It’s been just over 2 months since I (to use an Americanism) “crushed” my PB time in the 100km del Passatore in Italy by a whopping 47 minutes but I have remained silent – which for me is some achievement.
I have started more than once to catalogue the race in a report that would do my middle aged male endeavour some justice but the tone was never right. I was either too flippant or too serious and neither was right for how I felt about the race.
As my running and wine consumption have picked up again after the usual lull that follows a big event I’ve tried to get my head around the race and what went right and what went wrong. I’ve tried to create some sort of frame of reference based on my previous experiences and they have never felt quite right. Some of my more light hearted attempts at a report have been called “keep out of direct sunlight” or “the reverse ultra marathon”.
In essence the race went well despite the first 45km being a complete disaster. By complete disaster I mean I was walking the downhill sections after 11 miles (17km). I wasn’t walking by choice, I was walking because my legs felt like your legs feel at mile 25 of a regular marathon – like lumps of lead. In contrast the final 50km were almost all run (with walking breaks to manage over heating and to take on food but not for lack of energy)
How I could go from zero to hero and beat my PB is as much a mystery to me as it is to anyone else. I went from having a stream of people passing me by until the ascent became almost vertical and from there I continued to pass almost everyone else.
My splits up until the half way point were within 10 mins of my splits last year but this didn’t account for my much higher levels of fitness and adaptation to the task.
During my recent summer holidays (where I ended up running with both cracked ribs and a damaged toe – another story!) I finally settled on a way of describing why my first half effort was so poor and why I ended up with a pretty decent PB.
this next bit is for runners so if you’re going to get lost just click here.
I think I suffered a pretty massive failure of my central governor. Or maybe, depending on whether you think running very long distances in the heat is a good idea or not, a resounding success of my central governor. In essence the perceived effort in the heat slowed me down so I didn’t scramble my circuits.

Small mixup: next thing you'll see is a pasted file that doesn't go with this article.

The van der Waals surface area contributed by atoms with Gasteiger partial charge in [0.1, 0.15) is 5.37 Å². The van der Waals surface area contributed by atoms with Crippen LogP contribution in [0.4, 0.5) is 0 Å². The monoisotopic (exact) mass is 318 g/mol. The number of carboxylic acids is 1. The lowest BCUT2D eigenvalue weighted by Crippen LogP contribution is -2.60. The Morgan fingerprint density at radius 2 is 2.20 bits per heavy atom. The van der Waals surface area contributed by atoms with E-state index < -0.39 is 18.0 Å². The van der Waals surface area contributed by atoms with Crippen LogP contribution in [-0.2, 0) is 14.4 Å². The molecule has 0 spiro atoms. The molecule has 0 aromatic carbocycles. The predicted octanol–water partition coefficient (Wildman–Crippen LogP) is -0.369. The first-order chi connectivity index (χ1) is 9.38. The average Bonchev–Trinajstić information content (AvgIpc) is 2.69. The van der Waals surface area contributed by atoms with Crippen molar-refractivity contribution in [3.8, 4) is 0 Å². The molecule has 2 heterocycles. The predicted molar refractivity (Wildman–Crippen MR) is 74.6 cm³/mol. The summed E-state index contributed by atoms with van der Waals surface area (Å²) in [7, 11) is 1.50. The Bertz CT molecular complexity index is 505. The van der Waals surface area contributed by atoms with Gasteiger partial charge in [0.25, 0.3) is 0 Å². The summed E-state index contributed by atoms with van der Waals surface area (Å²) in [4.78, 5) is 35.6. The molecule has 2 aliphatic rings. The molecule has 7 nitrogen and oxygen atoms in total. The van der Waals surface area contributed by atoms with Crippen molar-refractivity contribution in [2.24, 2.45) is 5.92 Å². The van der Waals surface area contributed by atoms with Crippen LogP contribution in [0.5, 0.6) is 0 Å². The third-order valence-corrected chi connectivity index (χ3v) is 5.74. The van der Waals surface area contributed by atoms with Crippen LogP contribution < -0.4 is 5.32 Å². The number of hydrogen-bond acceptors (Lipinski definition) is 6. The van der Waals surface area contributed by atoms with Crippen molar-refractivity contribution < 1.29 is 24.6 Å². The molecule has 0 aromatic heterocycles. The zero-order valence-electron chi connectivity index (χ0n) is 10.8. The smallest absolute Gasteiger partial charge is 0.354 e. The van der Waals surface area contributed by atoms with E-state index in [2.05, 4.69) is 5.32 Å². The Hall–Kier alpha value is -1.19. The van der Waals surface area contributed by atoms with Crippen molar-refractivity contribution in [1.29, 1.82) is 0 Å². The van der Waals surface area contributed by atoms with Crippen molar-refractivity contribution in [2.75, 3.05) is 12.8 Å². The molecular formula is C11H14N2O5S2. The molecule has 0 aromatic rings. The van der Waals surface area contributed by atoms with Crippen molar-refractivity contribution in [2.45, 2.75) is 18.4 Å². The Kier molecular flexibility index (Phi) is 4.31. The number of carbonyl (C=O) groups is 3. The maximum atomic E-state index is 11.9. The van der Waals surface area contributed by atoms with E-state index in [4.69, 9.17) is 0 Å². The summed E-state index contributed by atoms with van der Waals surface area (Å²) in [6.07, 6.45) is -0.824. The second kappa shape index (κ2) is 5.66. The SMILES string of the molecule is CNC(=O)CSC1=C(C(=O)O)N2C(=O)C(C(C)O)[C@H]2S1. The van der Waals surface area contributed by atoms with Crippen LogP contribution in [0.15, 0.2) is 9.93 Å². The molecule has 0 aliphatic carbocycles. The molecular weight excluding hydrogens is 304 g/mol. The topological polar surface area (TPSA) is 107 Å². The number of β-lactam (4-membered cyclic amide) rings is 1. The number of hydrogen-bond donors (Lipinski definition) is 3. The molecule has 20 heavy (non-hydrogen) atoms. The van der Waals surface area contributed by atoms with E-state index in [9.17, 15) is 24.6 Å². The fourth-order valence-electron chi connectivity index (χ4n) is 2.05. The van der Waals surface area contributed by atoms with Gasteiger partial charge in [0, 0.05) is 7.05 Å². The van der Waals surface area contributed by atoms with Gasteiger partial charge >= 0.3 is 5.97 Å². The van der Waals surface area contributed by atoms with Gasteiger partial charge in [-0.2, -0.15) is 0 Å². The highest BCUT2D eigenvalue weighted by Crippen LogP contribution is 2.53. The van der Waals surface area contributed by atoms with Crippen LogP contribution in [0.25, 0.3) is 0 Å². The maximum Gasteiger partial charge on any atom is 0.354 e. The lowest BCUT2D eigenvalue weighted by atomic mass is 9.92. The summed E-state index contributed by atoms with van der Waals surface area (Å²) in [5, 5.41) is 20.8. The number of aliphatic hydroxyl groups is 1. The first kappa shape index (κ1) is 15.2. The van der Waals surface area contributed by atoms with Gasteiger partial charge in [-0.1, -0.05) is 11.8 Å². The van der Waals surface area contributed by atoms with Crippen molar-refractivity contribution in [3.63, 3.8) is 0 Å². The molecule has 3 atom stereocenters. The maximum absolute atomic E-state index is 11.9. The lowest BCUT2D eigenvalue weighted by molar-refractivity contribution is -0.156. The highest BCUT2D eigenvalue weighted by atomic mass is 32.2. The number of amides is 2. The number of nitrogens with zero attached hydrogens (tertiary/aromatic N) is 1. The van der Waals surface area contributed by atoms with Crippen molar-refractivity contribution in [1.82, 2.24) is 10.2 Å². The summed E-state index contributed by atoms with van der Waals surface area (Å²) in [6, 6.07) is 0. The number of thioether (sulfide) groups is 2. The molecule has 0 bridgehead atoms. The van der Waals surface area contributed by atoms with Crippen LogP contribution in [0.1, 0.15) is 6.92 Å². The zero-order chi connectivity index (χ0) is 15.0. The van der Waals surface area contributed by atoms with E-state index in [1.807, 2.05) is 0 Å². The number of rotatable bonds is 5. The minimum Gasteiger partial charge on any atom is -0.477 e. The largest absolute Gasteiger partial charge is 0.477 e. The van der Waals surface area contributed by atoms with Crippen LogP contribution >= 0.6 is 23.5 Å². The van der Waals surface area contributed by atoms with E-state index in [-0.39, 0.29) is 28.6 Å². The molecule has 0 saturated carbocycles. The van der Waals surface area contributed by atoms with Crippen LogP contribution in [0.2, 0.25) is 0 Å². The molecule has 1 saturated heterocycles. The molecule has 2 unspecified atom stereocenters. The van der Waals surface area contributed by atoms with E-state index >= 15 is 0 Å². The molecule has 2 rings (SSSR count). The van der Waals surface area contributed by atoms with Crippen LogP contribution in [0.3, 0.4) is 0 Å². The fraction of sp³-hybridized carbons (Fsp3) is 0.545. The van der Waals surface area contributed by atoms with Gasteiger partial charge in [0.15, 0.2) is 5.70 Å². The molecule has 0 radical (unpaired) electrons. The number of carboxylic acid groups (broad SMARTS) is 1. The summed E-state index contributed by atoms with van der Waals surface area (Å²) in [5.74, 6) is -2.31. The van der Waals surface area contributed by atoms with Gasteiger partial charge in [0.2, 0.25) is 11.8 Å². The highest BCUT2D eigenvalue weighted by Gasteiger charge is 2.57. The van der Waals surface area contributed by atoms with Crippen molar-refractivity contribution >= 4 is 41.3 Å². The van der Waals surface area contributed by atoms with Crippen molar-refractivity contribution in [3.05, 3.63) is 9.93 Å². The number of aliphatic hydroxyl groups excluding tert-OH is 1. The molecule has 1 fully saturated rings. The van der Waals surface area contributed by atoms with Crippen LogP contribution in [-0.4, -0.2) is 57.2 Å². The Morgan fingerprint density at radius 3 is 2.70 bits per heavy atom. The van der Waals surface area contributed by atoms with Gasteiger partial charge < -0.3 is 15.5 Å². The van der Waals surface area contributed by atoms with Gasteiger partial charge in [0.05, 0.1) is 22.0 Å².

The only physical difference between km 17 and km 45 of the race was the change in air temperature. At 16km you crest the first peak of the race at 518m at around 16:30hrs and the race organisers are hosing everyone down and there are ambulances at 25km to catch victims of heat stroke. As the second peak approaches at 913m the clock is ticking towards 21:00hrs and the moon is on the rise.
As the race progressed and the (relatively) cooler temperatures of 16 – 18C became the norm I found progress to become easier – i.e. the effort to cover the distance seemed to reduce. I still had to take walking breaks to stop myself from overheating but if you’re going to train in 0-12C temperatures anything in Italy in May will seem like too hot.
Don’t get me wrong, there’s still a fade in performance over distances of 60km (35 – 45miles) but the rate of fade is what determines your finishing position in the race. I found that while it might take 10km to move beyond someone you were sharing the road with at 50-60km this distance was reduced to a few hundred metres in the 90-100km stage of the race (as they faded completely to being stationary or walking and you kept running).
So, the warm weather for the first 50km reduced my performance so that I didn’t end up in the meat wagon. There is no doubt that a lot of this reduction in performance was down to how much I was willing to suffer and what was at stake here. I am realistic enough to know that I am a top 25% runner and, as I’ve said before, not a top 24% runner so my goals are always grounded in what target I set myself.
Some of the aid stations did look like war zone triage centres. During the hot weather phase of the race (or, for that matter, the latter exhaustion stages of the race) I would cruise into the aid station feeling a bit sorry for myself, having been surrounded by cheerful Italians all shouting encouragement at each other only to be assaulted by scenes of human suffering that Hieronymus Bosch would have been proud of. If people weren’t projectile vomiting they were sitting wrapped in blankets. If they weren’t wrapped in blankets they were lying on stretchers. Suddenly my persecution complex was put into perspective and I made my way out the other side of the aid station if not in better spirits then certainly chastened.
So, would I run this race again. On the surface of it no I wouldn’t but only because you can’t adapt to the heat of Italy if you train over the winter in Ireland (believe me – I tried) and running 100km in a foreign country unsupported takes a bit out of you as well. Should others run it? As an experience I think it should be a must do bucket list for anyone interested in ultra running. The start of the race has 2,500 runners crammed into the centre of Florence with an atmosphere like a charity 5k or something like the Ballycotton “10”. The race is insanely well supported by the villages along the route (you could realistically run it with no food/water as there is an aid stop every 5km).
Now, all that said, I came home in 12:06 so I know I have some unfinished business to roll the clock back to 11:xx but I think I’d need someone supporting me (almost everyone has a bicycle buddy or the long suffering spouse in a car crewing for them).
Before I try again I want to rack up some races where I’m not sweating like a nun in a field of cucumbers from the starting gun so maybe some winter ultras or a nice small marathon or two…….famous last words.